Current Alzheimer’s disease (AD) diagnostics is based on cognitive testing, and detecting amyloid Aβ and τ pathology by brain imaging and assays of cerebrospinal fluid. However, biomarkers identifying complex pathways contributing to pathology are lacking, especially for early AD. Preferably, such biomarkers should be more cost-effective and present in easily available diagnostic tissues, such as blood. Here, we summarize the recent findings of potential early AD molecular diagnostic biomarkers in blood platelets, lymphocytes and erythrocytes. We review molecular alterations which refer to such main hypotheses of AD pathogenesis as amyloid cascade, oxidative and mitochondrial stress, inflammation and alterations in cell cycle regulatory molecules. The major advantage of such biomarkers is the potential ability to indicate individualized therapies in AD patients.
Alzheimer’s disease (AD) is the most prevalent age-related dementia worldwide and one of the major unmet, increasing medical and economic problems of the modern world. As of 2015, there were an estimated 46.8 million people with dementia worldwide. This number will increase to an estimated 74.7 million in 2030 .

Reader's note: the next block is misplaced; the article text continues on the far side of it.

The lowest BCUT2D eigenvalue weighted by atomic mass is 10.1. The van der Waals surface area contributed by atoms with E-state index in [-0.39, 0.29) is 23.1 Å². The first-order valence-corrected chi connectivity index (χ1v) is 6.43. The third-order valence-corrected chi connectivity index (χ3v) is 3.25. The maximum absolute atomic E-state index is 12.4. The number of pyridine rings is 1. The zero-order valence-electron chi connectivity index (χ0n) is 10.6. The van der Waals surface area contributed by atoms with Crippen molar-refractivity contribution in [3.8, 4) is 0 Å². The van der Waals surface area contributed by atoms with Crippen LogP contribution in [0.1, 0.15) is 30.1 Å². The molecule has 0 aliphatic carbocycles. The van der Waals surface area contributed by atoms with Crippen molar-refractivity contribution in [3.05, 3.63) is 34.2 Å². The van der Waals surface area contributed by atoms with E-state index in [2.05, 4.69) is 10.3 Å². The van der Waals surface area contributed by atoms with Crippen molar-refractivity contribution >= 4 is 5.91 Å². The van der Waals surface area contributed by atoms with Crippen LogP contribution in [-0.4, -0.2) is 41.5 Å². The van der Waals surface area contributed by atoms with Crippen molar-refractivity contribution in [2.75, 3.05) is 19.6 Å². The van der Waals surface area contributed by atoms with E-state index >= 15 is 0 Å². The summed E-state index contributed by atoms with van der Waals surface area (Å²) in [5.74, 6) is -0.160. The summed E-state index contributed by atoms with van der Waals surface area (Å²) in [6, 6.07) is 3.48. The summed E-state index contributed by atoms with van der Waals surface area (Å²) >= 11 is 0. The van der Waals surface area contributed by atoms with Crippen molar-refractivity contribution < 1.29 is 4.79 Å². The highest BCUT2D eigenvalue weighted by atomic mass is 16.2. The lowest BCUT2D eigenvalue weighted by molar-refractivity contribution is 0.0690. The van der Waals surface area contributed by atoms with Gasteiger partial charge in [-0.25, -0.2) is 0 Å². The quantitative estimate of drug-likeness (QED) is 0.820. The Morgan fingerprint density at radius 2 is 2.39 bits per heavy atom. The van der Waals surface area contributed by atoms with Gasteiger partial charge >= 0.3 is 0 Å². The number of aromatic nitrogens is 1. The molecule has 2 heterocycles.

Among the neuropathological hallmarks of AD are: the progressive loss of brain neurons, synaptic degeneration and the deposition of extracellular amyloid plaques and intracellular neurofibrillary tangles (NFTs) in such regions of the brain as the hippocampus, cortex and amygdala. Amyloid plaques consist mainly of 40- and 42-amino-acid Aβ peptides (Aβ40 and Aβ42). Peptides are proteolytic cleavage products of the Aβ protein precursor (APP) but with no fully elucidated biological function. NFTs are deposits of paired helical filaments composed mainly of hyperphosphorylated τ protein, a microtubule-stabilizing protein that maintains neuronal cell structure and axonal transport.
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